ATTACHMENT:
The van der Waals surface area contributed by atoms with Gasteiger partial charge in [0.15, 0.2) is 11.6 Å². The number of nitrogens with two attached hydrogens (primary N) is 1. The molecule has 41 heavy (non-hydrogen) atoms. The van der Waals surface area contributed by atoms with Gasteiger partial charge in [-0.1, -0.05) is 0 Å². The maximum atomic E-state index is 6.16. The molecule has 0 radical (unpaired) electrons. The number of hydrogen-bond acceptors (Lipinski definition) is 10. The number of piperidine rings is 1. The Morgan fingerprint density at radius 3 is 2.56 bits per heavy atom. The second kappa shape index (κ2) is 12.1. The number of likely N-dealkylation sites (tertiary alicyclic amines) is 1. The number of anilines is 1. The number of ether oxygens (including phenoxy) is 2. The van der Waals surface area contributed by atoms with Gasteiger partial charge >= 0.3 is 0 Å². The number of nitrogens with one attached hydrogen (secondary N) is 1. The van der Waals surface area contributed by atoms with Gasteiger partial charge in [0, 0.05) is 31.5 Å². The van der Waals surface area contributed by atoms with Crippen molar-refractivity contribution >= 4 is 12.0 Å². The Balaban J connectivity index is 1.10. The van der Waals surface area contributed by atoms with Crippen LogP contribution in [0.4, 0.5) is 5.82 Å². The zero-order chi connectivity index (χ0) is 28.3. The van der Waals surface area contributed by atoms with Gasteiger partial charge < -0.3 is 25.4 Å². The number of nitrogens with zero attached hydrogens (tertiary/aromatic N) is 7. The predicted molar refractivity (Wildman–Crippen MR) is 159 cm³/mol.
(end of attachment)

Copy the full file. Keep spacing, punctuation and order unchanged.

The van der Waals surface area contributed by atoms with Gasteiger partial charge in [0.15, 0.2) is 11.6 Å². The number of nitrogens with two attached hydrogens (primary N) is 1. The molecule has 41 heavy (non-hydrogen) atoms. The van der Waals surface area contributed by atoms with Gasteiger partial charge in [-0.1, -0.05) is 0 Å². The maximum atomic E-state index is 6.16. The molecule has 0 radical (unpaired) electrons. The number of hydrogen-bond acceptors (Lipinski definition) is 10. The number of piperidine rings is 1. The Morgan fingerprint density at radius 3 is 2.56 bits per heavy atom. The second kappa shape index (κ2) is 12.1. The number of likely N-dealkylation sites (tertiary alicyclic amines) is 1. The number of anilines is 1. The number of ether oxygens (including phenoxy) is 2. The van der Waals surface area contributed by atoms with Gasteiger partial charge >= 0.3 is 0 Å². The number of nitrogens with one attached hydrogen (secondary N) is 1. The van der Waals surface area contributed by atoms with Gasteiger partial charge in [0, 0.05) is 31.5 Å². The van der Waals surface area contributed by atoms with Crippen molar-refractivity contribution >= 4 is 12.0 Å². The Balaban J connectivity index is 1.10. The van der Waals surface area contributed by atoms with Crippen LogP contribution in [0.4, 0.5) is 5.82 Å². The zero-order chi connectivity index (χ0) is 28.3. The van der Waals surface area contributed by atoms with Gasteiger partial charge < -0.3 is 25.4 Å². The number of nitrogens with zero attached hydrogens (tertiary/aromatic N) is 7. The predicted molar refractivity (Wildman–Crippen MR) is 159 cm³/mol.